Activists certainly have their work cut out for them. But the main challenge, as Bowers sees it, is that “there’s an incredible sense of complacency within the HIV/AIDS community because they think that this work is being done.”

Mike Tidmus would agree and disagree with that statement. The San Diego blogger has no illusions about California’s inability to get the AIDS-related work done. He’s well aware that the state’s budget has imploded. In Wisconsin, the focus is on redirecting funds. In California, it’s on salvaging them.

Tidmus launched an ACT UP chapter last summer in hopes of doing just that. He also envisioned the group fighting HIV/AIDS stigma in the gay community as well as working to make medical marijuana, which is legal there, cheaper for people with an AIDS diagnosis.

But only about eight people showed up for the first ACT UP meeting, and there was even less interest in holding a protest. “I tried to light a fire to get people to show up for an annual [state AIDS office meeting], and it sort of fizzled,” he recalls.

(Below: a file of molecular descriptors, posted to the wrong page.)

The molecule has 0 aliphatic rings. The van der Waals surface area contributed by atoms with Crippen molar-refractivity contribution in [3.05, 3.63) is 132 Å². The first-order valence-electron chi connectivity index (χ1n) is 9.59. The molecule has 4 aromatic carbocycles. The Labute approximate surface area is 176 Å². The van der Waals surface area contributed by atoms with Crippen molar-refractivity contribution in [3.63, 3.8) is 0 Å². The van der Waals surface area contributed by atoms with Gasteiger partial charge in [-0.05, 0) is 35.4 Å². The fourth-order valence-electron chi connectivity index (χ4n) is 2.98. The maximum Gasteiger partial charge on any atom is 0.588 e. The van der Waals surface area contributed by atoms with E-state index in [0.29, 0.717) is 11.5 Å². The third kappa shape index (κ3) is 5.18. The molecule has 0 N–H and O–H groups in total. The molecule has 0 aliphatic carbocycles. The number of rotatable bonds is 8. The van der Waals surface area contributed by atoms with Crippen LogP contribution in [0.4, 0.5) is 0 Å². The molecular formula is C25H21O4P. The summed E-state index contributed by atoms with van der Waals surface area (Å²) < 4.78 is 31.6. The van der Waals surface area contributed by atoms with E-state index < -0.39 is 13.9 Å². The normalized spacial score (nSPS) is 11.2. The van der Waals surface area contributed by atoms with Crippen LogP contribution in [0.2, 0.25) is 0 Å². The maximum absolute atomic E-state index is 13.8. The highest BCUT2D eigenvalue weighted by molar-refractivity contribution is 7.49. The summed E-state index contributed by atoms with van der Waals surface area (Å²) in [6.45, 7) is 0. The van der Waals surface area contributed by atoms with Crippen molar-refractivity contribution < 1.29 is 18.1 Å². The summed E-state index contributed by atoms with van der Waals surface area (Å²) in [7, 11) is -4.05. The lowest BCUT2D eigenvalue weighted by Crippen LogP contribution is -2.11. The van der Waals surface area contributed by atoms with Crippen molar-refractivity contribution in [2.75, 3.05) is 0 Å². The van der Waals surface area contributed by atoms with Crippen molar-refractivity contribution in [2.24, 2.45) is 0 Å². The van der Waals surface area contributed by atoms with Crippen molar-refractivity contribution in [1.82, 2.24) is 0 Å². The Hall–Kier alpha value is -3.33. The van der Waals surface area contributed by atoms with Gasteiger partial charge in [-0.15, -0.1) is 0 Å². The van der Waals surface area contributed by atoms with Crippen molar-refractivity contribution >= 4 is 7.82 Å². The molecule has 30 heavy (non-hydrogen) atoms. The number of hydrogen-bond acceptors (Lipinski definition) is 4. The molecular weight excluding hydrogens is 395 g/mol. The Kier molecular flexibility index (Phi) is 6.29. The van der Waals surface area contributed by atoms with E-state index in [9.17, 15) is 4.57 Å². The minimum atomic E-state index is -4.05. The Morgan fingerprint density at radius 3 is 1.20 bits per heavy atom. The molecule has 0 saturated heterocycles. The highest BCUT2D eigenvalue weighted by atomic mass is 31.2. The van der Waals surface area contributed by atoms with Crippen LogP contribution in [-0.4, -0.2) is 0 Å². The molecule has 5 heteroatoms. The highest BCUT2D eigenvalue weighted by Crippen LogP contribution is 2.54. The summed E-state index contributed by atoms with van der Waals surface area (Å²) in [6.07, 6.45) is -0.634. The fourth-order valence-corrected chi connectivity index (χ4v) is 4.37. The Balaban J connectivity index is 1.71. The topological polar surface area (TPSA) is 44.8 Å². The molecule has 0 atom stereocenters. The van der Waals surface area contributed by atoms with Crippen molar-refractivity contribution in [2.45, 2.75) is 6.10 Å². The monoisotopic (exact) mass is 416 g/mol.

“There’s a lot of apathy,” Tidmus says. “People who might have been involved in the ’80s or ’90s are on [HIV meds] now, so it’s not the big deal it was before.” In other words, to paraphrase ACT UP founder Larry Kramer: If there’s no outrage, there’s no ACT UP.

But notable exceptions come to mind. ACT UP Philadelphia has been meeting most every Monday night since 1988. Part of its longevity, says member Jose de Marco, is that its members “are people of color, a mixture of straight, gay, homeless, substance users—we reflect AIDS in this country.”

The Philly chapter takes up causes important to its members, such as local housing issues and global AIDS programs. In addition, de Marco notes that, despite using social networking sites such as Facebook to get messages out, ACT UP Philly still believes in taking it to the streets, to corporate boardrooms and even to the U.S. Capitol.

So when its members learned last fall that the state of Pennsylvania had failed to use more than $11 million in available federal funds and had to send the money back to Washington, they knew how to channel their outrage.

They staged an in-your-face direct action at a state AIDS funding meeting. They promoted it, filmed it and posted the clips online. They made headlines—just like they did back in the ’80s.

Photo courtesy: ACT UP Wisconsin